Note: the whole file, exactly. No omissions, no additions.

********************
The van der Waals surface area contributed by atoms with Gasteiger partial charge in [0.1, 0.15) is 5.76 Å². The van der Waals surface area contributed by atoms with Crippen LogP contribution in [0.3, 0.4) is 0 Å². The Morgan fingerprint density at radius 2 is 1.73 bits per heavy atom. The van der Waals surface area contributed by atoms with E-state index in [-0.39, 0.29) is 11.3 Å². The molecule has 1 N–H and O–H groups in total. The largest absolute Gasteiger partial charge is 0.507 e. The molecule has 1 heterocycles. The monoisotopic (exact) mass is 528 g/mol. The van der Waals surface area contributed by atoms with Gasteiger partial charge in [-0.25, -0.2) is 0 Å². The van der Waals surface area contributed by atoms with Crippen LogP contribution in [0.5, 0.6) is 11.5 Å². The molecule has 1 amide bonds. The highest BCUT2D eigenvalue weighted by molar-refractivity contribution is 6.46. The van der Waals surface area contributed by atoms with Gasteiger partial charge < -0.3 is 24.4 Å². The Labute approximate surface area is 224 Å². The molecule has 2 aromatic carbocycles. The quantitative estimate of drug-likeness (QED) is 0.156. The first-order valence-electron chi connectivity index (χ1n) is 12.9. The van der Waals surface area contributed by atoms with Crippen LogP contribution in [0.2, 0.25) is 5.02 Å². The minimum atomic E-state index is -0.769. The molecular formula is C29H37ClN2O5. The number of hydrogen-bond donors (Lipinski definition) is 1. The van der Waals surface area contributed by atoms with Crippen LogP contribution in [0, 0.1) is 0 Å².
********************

The van der Waals surface area contributed by atoms with Gasteiger partial charge in [0.1, 0.15) is 5.76 Å². The van der Waals surface area contributed by atoms with Crippen LogP contribution in [0.3, 0.4) is 0 Å². The Morgan fingerprint density at radius 2 is 1.73 bits per heavy atom. The van der Waals surface area contributed by atoms with E-state index in [-0.39, 0.29) is 11.3 Å². The molecule has 1 N–H and O–H groups in total. The largest absolute Gasteiger partial charge is 0.507 e. The molecule has 1 heterocycles. The monoisotopic (exact) mass is 528 g/mol. The van der Waals surface area contributed by atoms with Gasteiger partial charge in [-0.25, -0.2) is 0 Å². The van der Waals surface area contributed by atoms with Crippen LogP contribution in [0.5, 0.6) is 11.5 Å². The molecule has 1 amide bonds. The highest BCUT2D eigenvalue weighted by molar-refractivity contribution is 6.46. The van der Waals surface area contributed by atoms with Gasteiger partial charge < -0.3 is 24.4 Å². The Labute approximate surface area is 224 Å². The molecule has 2 aromatic carbocycles. The quantitative estimate of drug-likeness (QED) is 0.156. The first-order valence-electron chi connectivity index (χ1n) is 12.9. The van der Waals surface area contributed by atoms with Crippen LogP contribution in [0.2, 0.25) is 5.02 Å². The minimum atomic E-state index is -0.769. The molecular formula is C29H37ClN2O5. The number of hydrogen-bond donors (Lipinski definition) is 1. The van der Waals surface area contributed by atoms with Crippen LogP contribution in [0, 0.1) is 0 Å².